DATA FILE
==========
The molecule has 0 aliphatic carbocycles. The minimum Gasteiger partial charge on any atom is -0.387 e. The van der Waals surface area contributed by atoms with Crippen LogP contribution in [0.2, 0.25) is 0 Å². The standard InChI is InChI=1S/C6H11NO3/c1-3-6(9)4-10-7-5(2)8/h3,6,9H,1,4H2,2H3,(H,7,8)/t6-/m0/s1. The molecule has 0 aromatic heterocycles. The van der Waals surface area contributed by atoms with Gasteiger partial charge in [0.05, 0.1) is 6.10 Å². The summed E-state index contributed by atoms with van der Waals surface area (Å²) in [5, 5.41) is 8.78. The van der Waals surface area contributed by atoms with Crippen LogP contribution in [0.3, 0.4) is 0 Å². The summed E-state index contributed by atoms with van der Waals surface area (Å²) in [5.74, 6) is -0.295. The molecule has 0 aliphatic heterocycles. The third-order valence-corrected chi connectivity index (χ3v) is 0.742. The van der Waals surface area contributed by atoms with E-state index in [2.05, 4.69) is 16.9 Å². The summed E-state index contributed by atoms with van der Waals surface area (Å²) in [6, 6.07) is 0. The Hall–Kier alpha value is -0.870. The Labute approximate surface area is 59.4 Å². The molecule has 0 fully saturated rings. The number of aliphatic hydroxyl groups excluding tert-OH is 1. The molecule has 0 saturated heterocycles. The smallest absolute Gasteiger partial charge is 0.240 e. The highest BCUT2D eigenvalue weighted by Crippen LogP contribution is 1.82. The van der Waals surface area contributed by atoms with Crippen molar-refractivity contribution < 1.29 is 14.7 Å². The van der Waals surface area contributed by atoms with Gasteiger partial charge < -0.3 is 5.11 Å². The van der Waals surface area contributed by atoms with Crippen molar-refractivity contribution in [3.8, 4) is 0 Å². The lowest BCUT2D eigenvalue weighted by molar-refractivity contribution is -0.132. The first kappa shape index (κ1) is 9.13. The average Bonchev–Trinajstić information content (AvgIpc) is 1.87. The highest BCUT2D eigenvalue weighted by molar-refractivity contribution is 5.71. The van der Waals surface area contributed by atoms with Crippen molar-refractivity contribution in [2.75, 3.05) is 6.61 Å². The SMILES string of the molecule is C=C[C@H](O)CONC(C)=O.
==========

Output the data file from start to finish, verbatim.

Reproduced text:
The molecule has 0 aliphatic carbocycles. The minimum Gasteiger partial charge on any atom is -0.387 e. The van der Waals surface area contributed by atoms with Crippen LogP contribution in [0.2, 0.25) is 0 Å². The standard InChI is InChI=1S/C6H11NO3/c1-3-6(9)4-10-7-5(2)8/h3,6,9H,1,4H2,2H3,(H,7,8)/t6-/m0/s1. The molecule has 0 aromatic heterocycles. The van der Waals surface area contributed by atoms with Gasteiger partial charge in [0.05, 0.1) is 6.10 Å². The summed E-state index contributed by atoms with van der Waals surface area (Å²) in [5, 5.41) is 8.78. The van der Waals surface area contributed by atoms with Crippen LogP contribution in [0.3, 0.4) is 0 Å². The summed E-state index contributed by atoms with van der Waals surface area (Å²) in [5.74, 6) is -0.295. The molecule has 0 aliphatic heterocycles. The third-order valence-corrected chi connectivity index (χ3v) is 0.742. The van der Waals surface area contributed by atoms with E-state index in [2.05, 4.69) is 16.9 Å². The summed E-state index contributed by atoms with van der Waals surface area (Å²) in [6, 6.07) is 0. The Hall–Kier alpha value is -0.870. The Labute approximate surface area is 59.4 Å². The molecule has 0 fully saturated rings. The number of aliphatic hydroxyl groups excluding tert-OH is 1. The molecule has 0 saturated heterocycles. The smallest absolute Gasteiger partial charge is 0.240 e. The highest BCUT2D eigenvalue weighted by Crippen LogP contribution is 1.82. The van der Waals surface area contributed by atoms with Crippen molar-refractivity contribution < 1.29 is 14.7 Å². The van der Waals surface area contributed by atoms with Gasteiger partial charge < -0.3 is 5.11 Å². The van der Waals surface area contributed by atoms with Crippen molar-refractivity contribution in [3.8, 4) is 0 Å². The lowest BCUT2D eigenvalue weighted by molar-refractivity contribution is -0.132. The first kappa shape index (κ1) is 9.13. The average Bonchev–Trinajstić information content (AvgIpc) is 1.87. The highest BCUT2D eigenvalue weighted by molar-refractivity contribution is 5.71. The van der Waals surface area contributed by atoms with Crippen molar-refractivity contribution in [2.75, 3.05) is 6.61 Å². The SMILES string of the molecule is C=C[C@H](O)CONC(C)=O.